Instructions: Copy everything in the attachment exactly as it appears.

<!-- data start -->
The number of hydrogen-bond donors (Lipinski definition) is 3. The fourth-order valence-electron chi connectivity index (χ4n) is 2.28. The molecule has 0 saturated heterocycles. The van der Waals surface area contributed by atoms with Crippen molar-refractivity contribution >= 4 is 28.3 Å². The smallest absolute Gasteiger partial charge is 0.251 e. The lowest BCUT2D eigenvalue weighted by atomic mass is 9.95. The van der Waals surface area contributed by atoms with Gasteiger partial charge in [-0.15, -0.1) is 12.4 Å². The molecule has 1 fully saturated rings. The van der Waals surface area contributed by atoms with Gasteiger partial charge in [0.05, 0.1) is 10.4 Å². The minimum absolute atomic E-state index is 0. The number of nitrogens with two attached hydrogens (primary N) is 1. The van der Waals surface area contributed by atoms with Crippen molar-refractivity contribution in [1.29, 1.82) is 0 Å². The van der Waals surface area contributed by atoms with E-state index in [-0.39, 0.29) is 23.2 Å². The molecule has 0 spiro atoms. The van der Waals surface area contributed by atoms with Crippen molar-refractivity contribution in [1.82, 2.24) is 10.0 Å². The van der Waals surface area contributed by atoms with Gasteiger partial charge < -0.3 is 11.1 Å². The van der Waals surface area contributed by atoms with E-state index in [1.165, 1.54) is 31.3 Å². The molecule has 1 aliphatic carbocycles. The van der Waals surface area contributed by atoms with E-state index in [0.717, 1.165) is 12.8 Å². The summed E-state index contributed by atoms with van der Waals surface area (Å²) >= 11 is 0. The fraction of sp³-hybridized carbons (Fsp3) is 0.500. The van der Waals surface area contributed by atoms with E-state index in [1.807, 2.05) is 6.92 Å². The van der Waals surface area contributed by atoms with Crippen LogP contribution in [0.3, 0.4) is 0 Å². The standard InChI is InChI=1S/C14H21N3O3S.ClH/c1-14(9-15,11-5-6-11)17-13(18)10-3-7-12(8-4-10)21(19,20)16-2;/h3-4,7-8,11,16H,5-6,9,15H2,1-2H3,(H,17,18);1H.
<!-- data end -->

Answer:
The number of hydrogen-bond donors (Lipinski definition) is 3. The fourth-order valence-electron chi connectivity index (χ4n) is 2.28. The molecule has 0 saturated heterocycles. The van der Waals surface area contributed by atoms with Crippen molar-refractivity contribution >= 4 is 28.3 Å². The smallest absolute Gasteiger partial charge is 0.251 e. The lowest BCUT2D eigenvalue weighted by atomic mass is 9.95. The van der Waals surface area contributed by atoms with Gasteiger partial charge in [-0.15, -0.1) is 12.4 Å². The molecule has 1 fully saturated rings. The van der Waals surface area contributed by atoms with Gasteiger partial charge in [0.05, 0.1) is 10.4 Å². The minimum absolute atomic E-state index is 0. The number of nitrogens with two attached hydrogens (primary N) is 1. The van der Waals surface area contributed by atoms with Crippen molar-refractivity contribution in [1.29, 1.82) is 0 Å². The van der Waals surface area contributed by atoms with E-state index in [-0.39, 0.29) is 23.2 Å². The molecule has 0 spiro atoms. The van der Waals surface area contributed by atoms with Crippen molar-refractivity contribution in [1.82, 2.24) is 10.0 Å². The van der Waals surface area contributed by atoms with Gasteiger partial charge < -0.3 is 11.1 Å². The van der Waals surface area contributed by atoms with E-state index in [1.165, 1.54) is 31.3 Å². The molecule has 1 aliphatic carbocycles. The van der Waals surface area contributed by atoms with E-state index in [0.717, 1.165) is 12.8 Å². The summed E-state index contributed by atoms with van der Waals surface area (Å²) >= 11 is 0. The fraction of sp³-hybridized carbons (Fsp3) is 0.500. The van der Waals surface area contributed by atoms with E-state index in [1.807, 2.05) is 6.92 Å². The van der Waals surface area contributed by atoms with Crippen LogP contribution in [0.3, 0.4) is 0 Å². The standard InChI is InChI=1S/C14H21N3O3S.ClH/c1-14(9-15,11-5-6-11)17-13(18)10-3-7-12(8-4-10)21(19,20)16-2;/h3-4,7-8,11,16H,5-6,9,15H2,1-2H3,(H,17,18);1H.